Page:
A comment on Goher-Ur-Rehman Mir and Servaas Storm’s Carbon Emissions and Economic Growth: Production Based vs Consumption-Based Evidence on Decoupling
The INET Working Paper by Mir and Storm brings an important new perspective to an old debate: whether economic growth itself may be associated with environmental improvement - in this case specifically reduction of greenhouse gas (GHG) emissions - and if so at what point. They point to the ambiguous nature of current results and highlight the critical importance of considering the question in terms of emissions consumption as well as the traditional production-based accounting.
Based on their data they note that “the gap between CO2 consumed and CO2 produced has widened continuously and rapidly during 1995-2007,” and show that any “peaking point” of emissions disappears beyond the range of existing national wealth levels when analysed on a consumption basis. From this they conclude that any serious response to climate change “has to be organised by deliberate (policy) intervention and conscious change in consumption and production patterns.”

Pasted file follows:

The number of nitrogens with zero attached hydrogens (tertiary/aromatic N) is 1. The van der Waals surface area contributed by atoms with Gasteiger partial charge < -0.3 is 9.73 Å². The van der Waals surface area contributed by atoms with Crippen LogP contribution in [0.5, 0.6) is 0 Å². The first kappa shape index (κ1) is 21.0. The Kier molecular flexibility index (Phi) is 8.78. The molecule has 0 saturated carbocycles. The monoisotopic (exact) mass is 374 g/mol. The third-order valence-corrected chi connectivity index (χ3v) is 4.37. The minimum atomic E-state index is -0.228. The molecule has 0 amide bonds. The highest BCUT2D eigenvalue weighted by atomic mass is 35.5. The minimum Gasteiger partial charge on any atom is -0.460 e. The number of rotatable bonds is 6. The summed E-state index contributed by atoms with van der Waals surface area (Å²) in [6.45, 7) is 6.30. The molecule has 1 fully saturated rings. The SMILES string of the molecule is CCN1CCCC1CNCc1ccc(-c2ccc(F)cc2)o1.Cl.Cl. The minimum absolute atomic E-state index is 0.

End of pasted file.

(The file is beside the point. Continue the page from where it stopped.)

We agree with much of this. In particular, we concur on the importance of considering the consumption perspective, the fact that this may substantially change the conclusions of production-based studies, and on the need for policy to address both consumption and production. However, we note and discuss several major limitations of Mir and Storm’s data analysis:
- Reliance on a single source of data (WIOD): consumption data are complex and there are substantial differences between existing data sets
- Neglect of recent data – their data terminate in 2007, whereas trends following the crises have been very different
- Aggregation across countries, which does not enable the analysis to pick up crucial issues around trends at different stages of development in different economic and technological eras due to different patterns in different groups at different times.